Despite Promising Lab Results, Most Precision Medicine Therapies for Mesothelioma Fail in the Clinical Setting

Researchers discuss the case of SRC family kinase inhibitors pointing to new directions to tackle translational challenges

Newswise — Malignant mesothelioma (MM) is a lethal cancer mainly caused by exposure to asbestos, for which, unfortunately, no current treatment has proven effective, despite the identification of several promising therapeutic targets over the years.

SRC, the first oncogene to be discovered, and other variants collectively termed SRC family kinases (SFKs), are appealing targets for cancer therapy because of their key role in many processes underlying the development and progression of several tumor types, including MM. However, although SFK inhibitors successfully counteracted MM malignant features in preclinical studies, results of early clinical trials were not encouraging.

A review article, recently published in the journal Cancers, provides a thorough analysis of the studies exploring the role of SFKs in MM progression and discusses the main hurdles hampering a successful translation of SFK inhibitors in the clinical setting and possible future directions.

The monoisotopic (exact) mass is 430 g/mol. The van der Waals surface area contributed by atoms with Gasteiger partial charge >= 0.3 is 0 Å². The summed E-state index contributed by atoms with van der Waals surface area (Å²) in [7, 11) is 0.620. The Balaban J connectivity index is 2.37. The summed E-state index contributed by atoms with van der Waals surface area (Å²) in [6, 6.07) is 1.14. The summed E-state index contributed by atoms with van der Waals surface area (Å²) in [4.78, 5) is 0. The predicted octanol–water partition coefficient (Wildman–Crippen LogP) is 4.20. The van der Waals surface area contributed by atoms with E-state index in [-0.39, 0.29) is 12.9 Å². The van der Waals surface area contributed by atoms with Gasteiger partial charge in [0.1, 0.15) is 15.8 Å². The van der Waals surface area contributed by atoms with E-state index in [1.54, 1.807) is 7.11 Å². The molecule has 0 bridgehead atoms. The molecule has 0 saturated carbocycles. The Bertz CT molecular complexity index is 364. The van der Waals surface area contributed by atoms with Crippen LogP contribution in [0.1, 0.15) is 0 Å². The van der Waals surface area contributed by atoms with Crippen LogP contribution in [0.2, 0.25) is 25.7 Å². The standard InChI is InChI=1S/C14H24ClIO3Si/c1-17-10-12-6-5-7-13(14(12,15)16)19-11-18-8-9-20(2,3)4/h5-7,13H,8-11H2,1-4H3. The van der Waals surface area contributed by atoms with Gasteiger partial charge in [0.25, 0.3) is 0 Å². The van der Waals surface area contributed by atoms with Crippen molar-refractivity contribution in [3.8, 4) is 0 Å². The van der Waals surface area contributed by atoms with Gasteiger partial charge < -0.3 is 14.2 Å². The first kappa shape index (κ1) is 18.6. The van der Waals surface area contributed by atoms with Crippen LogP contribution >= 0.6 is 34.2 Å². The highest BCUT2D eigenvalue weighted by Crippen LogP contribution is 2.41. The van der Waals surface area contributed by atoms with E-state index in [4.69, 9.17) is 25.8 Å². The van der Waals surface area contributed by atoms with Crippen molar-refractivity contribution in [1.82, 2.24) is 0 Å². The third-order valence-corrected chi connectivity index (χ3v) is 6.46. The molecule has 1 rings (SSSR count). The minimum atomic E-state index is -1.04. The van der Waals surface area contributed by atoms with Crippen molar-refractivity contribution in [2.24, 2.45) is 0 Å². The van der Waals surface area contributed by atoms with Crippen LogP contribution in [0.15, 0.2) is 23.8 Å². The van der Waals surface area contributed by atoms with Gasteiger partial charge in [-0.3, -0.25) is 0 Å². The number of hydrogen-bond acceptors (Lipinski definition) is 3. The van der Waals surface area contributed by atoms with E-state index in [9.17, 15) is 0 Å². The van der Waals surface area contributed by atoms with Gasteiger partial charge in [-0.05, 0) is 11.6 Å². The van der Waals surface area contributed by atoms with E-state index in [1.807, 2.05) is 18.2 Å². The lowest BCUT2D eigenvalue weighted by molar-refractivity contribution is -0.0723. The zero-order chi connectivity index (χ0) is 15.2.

“SFK aberrant activation frequently occurs in MM, in which it associates with advanced and metastatic stages and contributes to the alteration of many molecular pathways underlying MM cell proliferation, survival, and invasion,” says Paola Indovina of the Sbarro Health Research Organization in Philadelphia (, first author of the article. “Consistently, preclinical studies by our group and others showed that SFK inhibitors had antiproliferative effects and caused a decrease in MM cell migration and invasion, both alone and in combination with the chemotherapeutic agents currently used in MM therapy and other molecularly targeted therapeutics.”

“Despite these encouraging preclinical results, for the successful translation of SFK inhibitors into the clinic, it is crucial to define reliable predictive markers and gene signatures for selection of MM patients who are most likely to benefit from these drugs, a thorough understanding of their effects on the complex micro and macroenvironment in more faithful preclinical models, and the design of rational combinatorial regimens” says Antonio Giordano, Director and Founder of the Sbarro Health Research Organization and Professor of Pathological Anatomy at the University of Siena, Italy.


About the Sbarro Health Research Organization
The Sbarro Health Research Organization (SHRO) is non-profit charity committed to funding excellence in basic genetic research to cure and diagnose cancer, cardiovascular diseases, diabetes and other chronic illnesses and to foster the training of young doctors in a spirit of professionalism and humanism. To learn more about the SHRO please visit

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